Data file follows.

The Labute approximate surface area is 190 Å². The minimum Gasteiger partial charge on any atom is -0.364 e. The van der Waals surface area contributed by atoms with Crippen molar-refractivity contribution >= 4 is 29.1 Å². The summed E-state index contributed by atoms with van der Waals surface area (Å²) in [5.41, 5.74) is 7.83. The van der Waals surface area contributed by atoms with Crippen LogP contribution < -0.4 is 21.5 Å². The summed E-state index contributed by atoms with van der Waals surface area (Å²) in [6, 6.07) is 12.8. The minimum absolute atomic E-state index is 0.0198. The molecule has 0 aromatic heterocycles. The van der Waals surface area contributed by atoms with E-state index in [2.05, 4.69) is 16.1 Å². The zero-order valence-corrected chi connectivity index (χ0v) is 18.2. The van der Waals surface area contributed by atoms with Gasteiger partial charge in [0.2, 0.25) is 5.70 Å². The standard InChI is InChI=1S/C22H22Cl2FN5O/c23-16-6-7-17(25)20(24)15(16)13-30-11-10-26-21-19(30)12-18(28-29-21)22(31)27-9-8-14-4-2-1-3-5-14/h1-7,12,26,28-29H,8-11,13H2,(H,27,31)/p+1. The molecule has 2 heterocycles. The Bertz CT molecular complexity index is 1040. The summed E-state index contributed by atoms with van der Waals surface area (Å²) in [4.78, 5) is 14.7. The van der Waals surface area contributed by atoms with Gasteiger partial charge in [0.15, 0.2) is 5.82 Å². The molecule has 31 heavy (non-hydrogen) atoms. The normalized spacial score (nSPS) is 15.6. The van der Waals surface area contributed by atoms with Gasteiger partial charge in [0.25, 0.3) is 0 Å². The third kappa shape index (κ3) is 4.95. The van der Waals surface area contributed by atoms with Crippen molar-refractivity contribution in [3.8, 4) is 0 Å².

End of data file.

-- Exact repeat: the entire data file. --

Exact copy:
The Labute approximate surface area is 190 Å². The minimum Gasteiger partial charge on any atom is -0.364 e. The van der Waals surface area contributed by atoms with Crippen molar-refractivity contribution >= 4 is 29.1 Å². The summed E-state index contributed by atoms with van der Waals surface area (Å²) in [5.41, 5.74) is 7.83. The van der Waals surface area contributed by atoms with Crippen LogP contribution < -0.4 is 21.5 Å². The summed E-state index contributed by atoms with van der Waals surface area (Å²) in [6, 6.07) is 12.8. The minimum absolute atomic E-state index is 0.0198. The molecule has 0 aromatic heterocycles. The van der Waals surface area contributed by atoms with E-state index in [2.05, 4.69) is 16.1 Å². The zero-order valence-corrected chi connectivity index (χ0v) is 18.2. The van der Waals surface area contributed by atoms with Gasteiger partial charge in [0.2, 0.25) is 5.70 Å². The standard InChI is InChI=1S/C22H22Cl2FN5O/c23-16-6-7-17(25)20(24)15(16)13-30-11-10-26-21-19(30)12-18(28-29-21)22(31)27-9-8-14-4-2-1-3-5-14/h1-7,12,26,28-29H,8-11,13H2,(H,27,31)/p+1. The molecule has 2 heterocycles. The Bertz CT molecular complexity index is 1040. The summed E-state index contributed by atoms with van der Waals surface area (Å²) in [4.78, 5) is 14.7. The van der Waals surface area contributed by atoms with Gasteiger partial charge in [0.15, 0.2) is 5.82 Å². The molecule has 31 heavy (non-hydrogen) atoms. The normalized spacial score (nSPS) is 15.6. The van der Waals surface area contributed by atoms with Gasteiger partial charge in [0.25, 0.3) is 0 Å². The third kappa shape index (κ3) is 4.95. The van der Waals surface area contributed by atoms with Crippen molar-refractivity contribution in [3.8, 4) is 0 Å².